THE ESTATE'S ORIGINS
Where it all began
After founding his merchant firm, Jean-Baptiste Audy wanted to take root in the great Pomerol terroirs. In 1924, he bought magnificent plots next to the church, in the heart of the plateau with its blue clay soil. Clos du Clocher was thus born. Next came selfless dedication and a gradual learning process of working with nature, generation after generation.
A PLATEAU AND ITS MAGIC
Thanks to its exceptional elasticity, the distinctive blue clay soil perfectly regulates the water supply and enables excellent synthesis of the grape’s polyphenols. Blue clay is the birthplace of wines that combine power and finesse.
Hear about how a vintage is created, from the soil to the cellar. Learn more about the aesthetic relationship with the vine, the vision of how wines evolve... By Jean-Baptiste Bourotte and Technical Director Mathieu Bonté.
Soul of Pomerol
listen to a podcast about the story of a unique terroir
The surface gravel – fluvial deposits – provides natural drainage and regulates the mineral supply. This means that the vines are naturally well-balanced, ensuring grapes of the highest quality.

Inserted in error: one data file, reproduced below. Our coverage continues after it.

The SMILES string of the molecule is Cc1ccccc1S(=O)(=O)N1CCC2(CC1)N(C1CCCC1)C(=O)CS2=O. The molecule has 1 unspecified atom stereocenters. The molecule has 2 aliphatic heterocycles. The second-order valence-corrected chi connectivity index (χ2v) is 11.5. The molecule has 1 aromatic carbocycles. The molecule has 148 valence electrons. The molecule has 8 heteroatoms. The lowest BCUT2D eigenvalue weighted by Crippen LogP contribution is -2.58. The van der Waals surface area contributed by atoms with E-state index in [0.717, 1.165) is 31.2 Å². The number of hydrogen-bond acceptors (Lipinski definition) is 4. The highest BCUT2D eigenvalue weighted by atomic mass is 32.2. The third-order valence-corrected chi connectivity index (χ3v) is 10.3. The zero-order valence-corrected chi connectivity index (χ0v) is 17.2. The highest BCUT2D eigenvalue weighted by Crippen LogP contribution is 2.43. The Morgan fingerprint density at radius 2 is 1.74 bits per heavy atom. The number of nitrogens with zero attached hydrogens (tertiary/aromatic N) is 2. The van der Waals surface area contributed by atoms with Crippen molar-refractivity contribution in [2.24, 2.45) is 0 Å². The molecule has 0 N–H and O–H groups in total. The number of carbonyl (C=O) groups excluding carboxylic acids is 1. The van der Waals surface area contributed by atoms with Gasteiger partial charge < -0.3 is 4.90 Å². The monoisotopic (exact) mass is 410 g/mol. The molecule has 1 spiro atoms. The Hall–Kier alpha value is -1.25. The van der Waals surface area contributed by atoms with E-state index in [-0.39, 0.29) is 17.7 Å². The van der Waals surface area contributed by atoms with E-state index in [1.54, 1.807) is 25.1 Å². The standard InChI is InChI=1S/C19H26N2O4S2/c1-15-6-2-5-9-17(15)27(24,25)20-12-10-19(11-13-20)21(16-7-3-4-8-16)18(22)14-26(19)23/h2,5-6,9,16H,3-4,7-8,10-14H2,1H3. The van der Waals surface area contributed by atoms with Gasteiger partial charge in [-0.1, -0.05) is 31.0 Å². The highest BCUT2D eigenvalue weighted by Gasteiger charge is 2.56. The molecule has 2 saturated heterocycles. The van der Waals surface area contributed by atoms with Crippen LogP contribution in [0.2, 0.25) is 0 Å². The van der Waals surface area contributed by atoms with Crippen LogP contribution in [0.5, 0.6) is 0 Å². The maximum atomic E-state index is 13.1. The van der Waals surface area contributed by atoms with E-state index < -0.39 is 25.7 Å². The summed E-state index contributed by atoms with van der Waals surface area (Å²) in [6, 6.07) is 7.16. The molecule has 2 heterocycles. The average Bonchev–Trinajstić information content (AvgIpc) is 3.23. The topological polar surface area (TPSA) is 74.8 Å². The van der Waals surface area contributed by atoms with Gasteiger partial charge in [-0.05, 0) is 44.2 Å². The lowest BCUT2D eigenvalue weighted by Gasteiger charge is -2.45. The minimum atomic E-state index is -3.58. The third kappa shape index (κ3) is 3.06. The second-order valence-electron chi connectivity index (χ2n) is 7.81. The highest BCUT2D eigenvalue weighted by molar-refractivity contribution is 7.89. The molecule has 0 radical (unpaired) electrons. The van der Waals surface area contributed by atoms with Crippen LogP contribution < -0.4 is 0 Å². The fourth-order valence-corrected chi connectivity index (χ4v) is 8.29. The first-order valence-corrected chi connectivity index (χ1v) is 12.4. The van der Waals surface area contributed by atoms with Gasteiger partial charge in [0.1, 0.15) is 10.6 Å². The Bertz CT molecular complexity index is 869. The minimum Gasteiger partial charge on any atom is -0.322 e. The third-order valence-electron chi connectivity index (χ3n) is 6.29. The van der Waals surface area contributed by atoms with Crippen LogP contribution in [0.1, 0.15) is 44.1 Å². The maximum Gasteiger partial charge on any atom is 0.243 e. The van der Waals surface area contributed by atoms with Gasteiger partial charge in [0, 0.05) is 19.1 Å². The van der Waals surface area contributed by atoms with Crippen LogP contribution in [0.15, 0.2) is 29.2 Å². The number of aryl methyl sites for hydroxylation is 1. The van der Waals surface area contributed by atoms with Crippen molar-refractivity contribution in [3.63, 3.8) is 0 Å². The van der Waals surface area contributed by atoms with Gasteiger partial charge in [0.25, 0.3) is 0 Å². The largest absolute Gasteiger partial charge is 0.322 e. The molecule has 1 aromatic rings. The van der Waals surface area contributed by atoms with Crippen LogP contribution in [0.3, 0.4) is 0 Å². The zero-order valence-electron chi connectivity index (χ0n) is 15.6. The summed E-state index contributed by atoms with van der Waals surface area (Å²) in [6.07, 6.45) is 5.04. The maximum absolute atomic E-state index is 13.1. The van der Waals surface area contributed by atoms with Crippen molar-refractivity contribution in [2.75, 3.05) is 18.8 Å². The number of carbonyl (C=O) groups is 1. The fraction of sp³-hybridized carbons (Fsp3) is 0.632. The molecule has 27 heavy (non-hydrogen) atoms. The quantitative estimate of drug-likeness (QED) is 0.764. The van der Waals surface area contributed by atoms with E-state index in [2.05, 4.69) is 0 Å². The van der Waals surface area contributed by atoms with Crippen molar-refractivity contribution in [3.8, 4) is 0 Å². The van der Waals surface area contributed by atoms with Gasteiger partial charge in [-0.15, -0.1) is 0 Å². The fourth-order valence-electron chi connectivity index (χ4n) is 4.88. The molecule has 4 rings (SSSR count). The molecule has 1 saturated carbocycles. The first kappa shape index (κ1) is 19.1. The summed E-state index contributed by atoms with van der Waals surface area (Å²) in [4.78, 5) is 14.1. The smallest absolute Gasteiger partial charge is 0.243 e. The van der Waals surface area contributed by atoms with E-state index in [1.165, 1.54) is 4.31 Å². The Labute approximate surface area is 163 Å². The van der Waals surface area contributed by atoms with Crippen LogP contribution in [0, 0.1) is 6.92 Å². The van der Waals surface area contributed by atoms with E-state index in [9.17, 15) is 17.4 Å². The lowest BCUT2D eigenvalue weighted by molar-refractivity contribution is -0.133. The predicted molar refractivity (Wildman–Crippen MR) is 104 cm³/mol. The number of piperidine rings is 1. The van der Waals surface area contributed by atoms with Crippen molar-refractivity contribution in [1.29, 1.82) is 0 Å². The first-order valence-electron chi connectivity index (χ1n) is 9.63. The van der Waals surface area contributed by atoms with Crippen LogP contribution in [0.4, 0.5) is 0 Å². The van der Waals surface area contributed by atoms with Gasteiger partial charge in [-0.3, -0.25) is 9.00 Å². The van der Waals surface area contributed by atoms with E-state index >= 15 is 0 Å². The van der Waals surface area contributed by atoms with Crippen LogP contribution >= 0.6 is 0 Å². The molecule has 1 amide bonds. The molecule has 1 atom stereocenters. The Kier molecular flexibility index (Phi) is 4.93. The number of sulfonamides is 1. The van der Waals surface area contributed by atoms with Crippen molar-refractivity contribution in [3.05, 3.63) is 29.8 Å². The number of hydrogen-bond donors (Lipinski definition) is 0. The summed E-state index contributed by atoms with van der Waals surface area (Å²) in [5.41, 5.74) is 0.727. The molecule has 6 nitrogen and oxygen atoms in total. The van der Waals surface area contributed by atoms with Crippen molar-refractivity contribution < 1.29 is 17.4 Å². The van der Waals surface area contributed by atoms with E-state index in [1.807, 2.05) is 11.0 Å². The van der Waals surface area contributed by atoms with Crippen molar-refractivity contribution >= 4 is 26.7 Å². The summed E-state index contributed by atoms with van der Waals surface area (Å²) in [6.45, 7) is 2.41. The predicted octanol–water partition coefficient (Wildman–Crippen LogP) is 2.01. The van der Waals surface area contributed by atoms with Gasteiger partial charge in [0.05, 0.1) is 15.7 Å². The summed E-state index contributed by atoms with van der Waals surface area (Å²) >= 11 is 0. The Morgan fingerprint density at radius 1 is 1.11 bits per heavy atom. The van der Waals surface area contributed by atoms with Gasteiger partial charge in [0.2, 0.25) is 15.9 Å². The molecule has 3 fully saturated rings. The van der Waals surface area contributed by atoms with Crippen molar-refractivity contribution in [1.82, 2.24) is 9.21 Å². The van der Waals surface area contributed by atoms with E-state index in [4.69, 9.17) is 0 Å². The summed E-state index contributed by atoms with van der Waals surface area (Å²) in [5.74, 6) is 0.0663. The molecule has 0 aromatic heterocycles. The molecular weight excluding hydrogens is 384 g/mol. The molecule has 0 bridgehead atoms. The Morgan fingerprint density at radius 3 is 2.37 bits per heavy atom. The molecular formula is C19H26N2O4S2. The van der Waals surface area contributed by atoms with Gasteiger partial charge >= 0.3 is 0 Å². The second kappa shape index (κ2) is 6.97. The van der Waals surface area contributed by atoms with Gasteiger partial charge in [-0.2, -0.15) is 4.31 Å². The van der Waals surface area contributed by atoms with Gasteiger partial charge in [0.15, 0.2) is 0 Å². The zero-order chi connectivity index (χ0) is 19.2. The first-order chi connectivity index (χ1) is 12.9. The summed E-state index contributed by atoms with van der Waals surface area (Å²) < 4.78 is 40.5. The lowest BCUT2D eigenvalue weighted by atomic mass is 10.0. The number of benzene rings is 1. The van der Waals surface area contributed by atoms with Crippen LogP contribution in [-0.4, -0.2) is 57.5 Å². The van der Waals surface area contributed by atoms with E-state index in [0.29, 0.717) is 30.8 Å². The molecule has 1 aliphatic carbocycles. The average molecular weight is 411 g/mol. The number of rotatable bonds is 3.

The intensely fruity Merlot takes pride of place, but our 70-year-old Cabernet Francs have long been giving the final blend its extraordinary character. Accounting for 30% of the final blend, the Cabernet Francs add complexity, freshness and subtlety.
REVEALING THE TERROIRS
Preserving our land
Our land is naturally grassed or sown with oats and clover. Supplemented with compost, these methods structure the soil and provide minerals. This approach also protects the land from adverse weather conditions and erosion, thus safeguarding its future.
IN SEARCH OF AESTHETICS
With the precision of old engravings, the label tells the story and magic of the terroir: the plot of Merlot, the Jean-Baptiste Audy signpost, the church in the background... the landscape of the Pomerol plateau remains unchanged, reproduced in (near) life size format on the stamp of a wooden case unique in the world of great wines. The nails have been removed, a hand can run smoothly over the intact lid.
The current building, designed by Bordeaux-based architects Fabre de Marien, boasts the hallmarks of Clos du Clocher’s original Art Deco style. Bold geometric forms and the use of concrete, oak and glass materials mirror the containers used to produce our wines, from vat to barrel to bottle. Here as everywhere, simplicity and restraint reign.
To symbolically round off our wonderful garden, Maxime Lis, founder of Acte Minimum and designer registered with the Mobilier National, has designed a sculpture reminiscent of the estate’s architecture, which is both a landmark on the plateau and a window onto the steeple. Inspired by the changing horizon when moving through the rows of vines, the steel plates - sometimes huge and imposing, sometimes vanishing from view - are a mise en abyme, an ode to the winemaker’s movements.